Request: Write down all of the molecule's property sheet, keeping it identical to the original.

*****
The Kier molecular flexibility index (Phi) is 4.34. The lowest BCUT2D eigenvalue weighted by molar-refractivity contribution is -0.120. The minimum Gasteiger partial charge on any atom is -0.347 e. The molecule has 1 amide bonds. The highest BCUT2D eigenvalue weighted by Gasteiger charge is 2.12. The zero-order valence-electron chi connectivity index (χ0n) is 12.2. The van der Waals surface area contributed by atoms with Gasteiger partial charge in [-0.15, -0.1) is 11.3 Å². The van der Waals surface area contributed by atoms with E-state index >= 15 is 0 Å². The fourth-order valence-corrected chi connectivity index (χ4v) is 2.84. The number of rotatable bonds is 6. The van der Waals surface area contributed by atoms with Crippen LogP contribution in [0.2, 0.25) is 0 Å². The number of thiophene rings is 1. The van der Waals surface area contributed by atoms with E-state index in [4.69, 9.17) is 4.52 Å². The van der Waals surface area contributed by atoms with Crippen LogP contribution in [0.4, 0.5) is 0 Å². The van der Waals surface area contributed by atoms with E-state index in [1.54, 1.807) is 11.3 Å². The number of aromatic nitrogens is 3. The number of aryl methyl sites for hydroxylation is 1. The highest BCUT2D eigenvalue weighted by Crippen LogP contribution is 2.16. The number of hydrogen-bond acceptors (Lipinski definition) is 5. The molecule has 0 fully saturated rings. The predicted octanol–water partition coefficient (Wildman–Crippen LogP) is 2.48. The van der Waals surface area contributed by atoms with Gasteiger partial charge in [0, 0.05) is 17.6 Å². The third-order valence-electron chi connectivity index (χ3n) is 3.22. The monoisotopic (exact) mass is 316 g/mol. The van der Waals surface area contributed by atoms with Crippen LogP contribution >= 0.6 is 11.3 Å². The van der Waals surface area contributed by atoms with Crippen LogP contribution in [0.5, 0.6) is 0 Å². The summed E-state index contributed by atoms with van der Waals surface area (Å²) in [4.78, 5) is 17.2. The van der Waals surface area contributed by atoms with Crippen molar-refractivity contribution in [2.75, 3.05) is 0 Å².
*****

The Kier molecular flexibility index (Phi) is 4.34. The lowest BCUT2D eigenvalue weighted by molar-refractivity contribution is -0.120. The minimum Gasteiger partial charge on any atom is -0.347 e. The molecule has 1 amide bonds. The highest BCUT2D eigenvalue weighted by Gasteiger charge is 2.12. The zero-order valence-electron chi connectivity index (χ0n) is 12.2. The van der Waals surface area contributed by atoms with Gasteiger partial charge in [-0.15, -0.1) is 11.3 Å². The van der Waals surface area contributed by atoms with E-state index >= 15 is 0 Å². The fourth-order valence-corrected chi connectivity index (χ4v) is 2.84. The number of rotatable bonds is 6. The van der Waals surface area contributed by atoms with Crippen LogP contribution in [0.2, 0.25) is 0 Å². The number of thiophene rings is 1. The van der Waals surface area contributed by atoms with E-state index in [4.69, 9.17) is 4.52 Å². The van der Waals surface area contributed by atoms with Crippen LogP contribution in [0.4, 0.5) is 0 Å². The van der Waals surface area contributed by atoms with E-state index in [1.54, 1.807) is 11.3 Å². The number of aromatic nitrogens is 3. The number of aryl methyl sites for hydroxylation is 1. The highest BCUT2D eigenvalue weighted by Crippen LogP contribution is 2.16. The number of hydrogen-bond acceptors (Lipinski definition) is 5. The molecule has 0 fully saturated rings. The predicted octanol–water partition coefficient (Wildman–Crippen LogP) is 2.48. The van der Waals surface area contributed by atoms with Gasteiger partial charge in [0, 0.05) is 17.6 Å². The third-order valence-electron chi connectivity index (χ3n) is 3.22. The monoisotopic (exact) mass is 316 g/mol. The van der Waals surface area contributed by atoms with Crippen LogP contribution >= 0.6 is 11.3 Å². The van der Waals surface area contributed by atoms with Crippen LogP contribution in [0.5, 0.6) is 0 Å². The summed E-state index contributed by atoms with van der Waals surface area (Å²) in [4.78, 5) is 17.2. The van der Waals surface area contributed by atoms with Crippen molar-refractivity contribution in [2.75, 3.05) is 0 Å².